A new state report shows that college graduates with associate degrees start out with higher salaries in Louisiana and are more likely to stay in state than their counterparts with more prestigious bachelor’s degrees.
But bachelor’s degree graduates typically earn more money after five years and often find quality jobs out of state, state Commissioner of Higher Education Jim Purcell said.
The joint Louisiana Board of Regents and Louisiana Workforce Commission report shows that nearly two-thirds of the state’s college graduates from Louisiana stay in Louisiana and have jobs within the state in six months or sooner. The report will be released when the Regents meet Wednesday.
But many more total graduates are needed, Purcell said.
“The basic idea is if we educate Louisianans, they’re going to be participating in our economy at much, much higher rates than nonresidents,” Purcell said. “To me this indicates we can really raise our own economy.”
The new “Employment Outcomes Report” is the beginning of a new effort to begin tracking students after they graduate to better connect colleges with workforce needs, Purcell said, even though the numbers are not perfect and not everyone is counted. The wage record system used for data collection does not count self-employed graduates and federal employees, for instance.
Nearly 25 percent of out-of-state students who earn degrees in Louisiana get jobs within the state and opt to stay within 18 months, according to the report. Purcell said that approaches national standards.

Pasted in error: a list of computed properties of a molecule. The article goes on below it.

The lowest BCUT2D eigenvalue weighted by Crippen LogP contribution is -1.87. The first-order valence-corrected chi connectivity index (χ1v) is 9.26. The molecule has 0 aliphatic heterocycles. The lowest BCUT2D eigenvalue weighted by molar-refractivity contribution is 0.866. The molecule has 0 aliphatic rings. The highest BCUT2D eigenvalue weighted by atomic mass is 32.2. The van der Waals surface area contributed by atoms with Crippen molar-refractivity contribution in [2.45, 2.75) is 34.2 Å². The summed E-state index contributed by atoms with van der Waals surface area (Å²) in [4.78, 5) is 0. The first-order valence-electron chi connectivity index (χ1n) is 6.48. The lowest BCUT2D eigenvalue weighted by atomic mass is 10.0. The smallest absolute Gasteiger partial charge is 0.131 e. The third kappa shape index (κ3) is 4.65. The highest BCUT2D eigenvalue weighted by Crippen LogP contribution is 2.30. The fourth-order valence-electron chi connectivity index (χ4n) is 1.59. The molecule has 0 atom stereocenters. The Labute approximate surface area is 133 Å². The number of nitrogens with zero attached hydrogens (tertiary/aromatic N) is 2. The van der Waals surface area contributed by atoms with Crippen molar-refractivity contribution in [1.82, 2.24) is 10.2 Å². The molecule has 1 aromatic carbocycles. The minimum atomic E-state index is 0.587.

The best-paying entry-level jobs in Louisiana for those with bachelor’s degrees are in engineering, with an average salary of $64,154 within 18 months after graduating. Engineering technologies at $53,653 and health professions at $48,600 rank second and third, respectively, according to the report.
But, overall, the average associate degree graduate makes $35,544 within 18 months after graduating, compared with $32,742 for bachelor’s degree graduates.
“Coming right out of the gate, the associates are working more than the bachelor’s,” Purcell said. “If we can emphasize the technical sides, we can really give people a good start on a career.”
Because the majority of Louisiana’s college degrees awarded are bachelor’s degrees, Purcell said the associate degree graduates may seem better because they are more selectively choosing higher-paying professions and because many already have careers and are returning to school to enhance their credentials.
Many of those jobs are in engineering fields, the oil industry, health professions and more, according to the report.
Louisiana’s public colleges produced more than 38,000 total degrees and certificates this past year, he said, which is a 28 percent increase in five years.
Most of those gains have come from associate and certificate awards, he said. That is because the state’s rapidly growing Louisiana Community and Technical College System only got off the ground just more than a decade ago.
Currently, 56 percent of new college freshmen in Louisiana start out at universities, while 44 percent are at community or technical colleges, Purcell said. That gap used to be much wider and is moving in the right direction, he said, but the goal is to reverse that balance by bringing in more students falling through the cracks to two-year colleges.
Baton Rouge, New Orleans and Shreveport rank among the best cities for new college graduates, Purcell said, and the state is improving, even with budget cuts to colleges.
Louisiana must focus on developing an educated workforce, Purcell said, “or we’re basically going to be a location for cheap labor.”